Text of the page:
The other week I was out of town for three nights, on a business trip. Last week I was out of town for one night on a business trip. That amount and frequency of work-related travel is quite unusual for me. In fact, it seems to be cyclical. I often have a lot of work travel demands in the August through October period. The rest of the year, my travel schedule is only about one or two brief trips per quarter. This quarter, I had three trips, for a total of five nights.
This created two problems for us. The first is the problem TL described in her post: she wanted me to schedule less trips without conferring with her. One thing I learned from the experience was that when I travel, TL sometimes feels like I would rather be working than spending time together, that I would never say “no” to a trip unless she asked me to do so. This tells me I’ve not done enough to let her know she and our family are my top priority.
We talked more about it this morning. I now understand that TL felt that I never wanted to say “no” by myself and that I depended upon her to set the limits. I now understand that her pushing off decisions was her way of showing that she was not comfortable being put in the position of always being the one to set the limits. It was not my intention to make TL feel she had to set limits, that I was not willing or able to do so.
I did not view it as anyone setting limits. I viewed it as the two of us together making these decisions on a case-by-case basis. And if I traveled, it was not because “she let me travel.” And, if I did not travel, it was not because “she wouldn’t let me travel.” Rather, each trip was a single event that I thought the two of us were evaluating together with neither of us having a bias in favor or against. We did agree on a way to deal with that going forward.
The second problem was TL’s fear when I told her I had lunch in an airport with a female co-worker. Here’s the story. I’ll refer to this woman by the initials CW. CW works down the hall from me. She started just a few months ago. She is friendly, but not awkwardly friendly. She usually says “hi.” On two or three occasions she poked her head into my office to comment on some thing she just saw on the news and to ask my opinion. There are several male colleagues at work who do the same thing. I just try to be polite. CW is out of the office more than I am, for travel or projects. So, I can often go for several days without seeing her. Our little interactions have never seemed unprofessional or too friendly to me. I do make a conscious effort to avoid her, when possible.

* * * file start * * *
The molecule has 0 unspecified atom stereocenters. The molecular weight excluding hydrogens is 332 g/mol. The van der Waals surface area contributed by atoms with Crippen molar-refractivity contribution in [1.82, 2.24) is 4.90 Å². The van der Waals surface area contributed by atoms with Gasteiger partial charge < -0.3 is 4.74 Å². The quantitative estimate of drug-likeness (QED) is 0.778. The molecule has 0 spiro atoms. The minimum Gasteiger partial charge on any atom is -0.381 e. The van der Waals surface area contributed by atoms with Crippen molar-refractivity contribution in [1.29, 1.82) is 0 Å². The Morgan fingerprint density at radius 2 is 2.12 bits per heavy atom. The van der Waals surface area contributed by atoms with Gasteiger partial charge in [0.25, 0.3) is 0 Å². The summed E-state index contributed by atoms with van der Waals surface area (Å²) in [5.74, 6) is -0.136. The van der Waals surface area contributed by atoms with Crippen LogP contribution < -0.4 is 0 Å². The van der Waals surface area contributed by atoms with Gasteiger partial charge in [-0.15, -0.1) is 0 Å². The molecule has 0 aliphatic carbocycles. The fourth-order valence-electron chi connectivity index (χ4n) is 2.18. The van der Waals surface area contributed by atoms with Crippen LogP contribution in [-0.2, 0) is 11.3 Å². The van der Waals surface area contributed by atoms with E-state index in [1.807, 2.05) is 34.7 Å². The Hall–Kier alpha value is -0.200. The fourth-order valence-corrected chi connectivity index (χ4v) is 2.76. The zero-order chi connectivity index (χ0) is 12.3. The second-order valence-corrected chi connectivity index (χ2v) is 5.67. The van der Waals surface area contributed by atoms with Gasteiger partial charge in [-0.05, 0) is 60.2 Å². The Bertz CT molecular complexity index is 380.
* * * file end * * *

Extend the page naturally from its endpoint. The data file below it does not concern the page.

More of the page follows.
On my most recent trip, while I waited to board the plane, I was surprised to find CW waiting to board the same plane. It was not a pleasant surprise. I knew TL would be unsettled by it. But, it was a completely unexpected, coincidental occurrence. I said “hi,” thinking it would be weird or rude if I did not. We made small talk while waiting to board the plane. It was completely innocuous, innocent, professional conversation. I made it a point to refer to my wife and children, in the most loving tones, whenever I could work it into the conversation. On the plane, we were seated several rows apart, so there was no need to talk.
At the layover, we were both headed off to separate flights, to separate airports. CW started waiting for me while I waited for my plane side-checked bag. I said, “Don’t feel compelled to wait for me.” I tried to be matter-of-fact about it. I did not want to be rude to a co-worker. I also did not want to be unnecessarily friendly. She walked off. I got my bag and started to look around for a restaurant. I was starved and it was about midday.
By coincidence, CW saw me. She asked, “Will you join me for lunch?”
I thought as quickly as I could. I was going to have lunch anyway. This woman works down the hall from me. I want to be polite but not too friendly. I decided to accept her lunch offer but to commit myself to purely professional conversation, a brief lunch, and an immediate full report to TL.
I did that. We had a brief lunch. We made pleasant small talk about work, family, and stuff in the news. After we paid our separate checks, I said, “Well, I’m going to hit the men’s room and then call my wife.” I proceeded to do that.
As we were leaving, I said, “Safe travels.”
She said, “Yeah, maybe we’ll see each other there.” She was referring to our firm’s second headquarters, which was where both of us were supposed to end our journeys that day. By then, I had forgotten she was going there too.
I said, “Oh, yeah. Maybe.”
“Give me your phone number,” she said.
I felt a little trapped. I gave her my business card. We went our separate ways. A short time later, she texted me, to give me her phone number. I texted back, “Thanks.” We had no further communication, and I have not seen her since then. Last night she sent me a friend request on Facebook. I immediately showed TL and hit “decline.”
This is the type of woman I would have tried to exploit, prior to D-day. I told TL that now I don’t see CW as an opportunity for an affair. Rather, I see her as an opportunity to demonstrate to TL that I continue to be transparent, safe, and motivated by love for TL. TL and I talked about prevention. For example, if I’m confronted by an impromptu lunch invitation again, I can say, “I can’t. I have an FaceTime date with my wife while I eat.” My plan is to continue avoiding CW, to talk about TL when I am confronted by CW, and to keep telling TL everything that happens.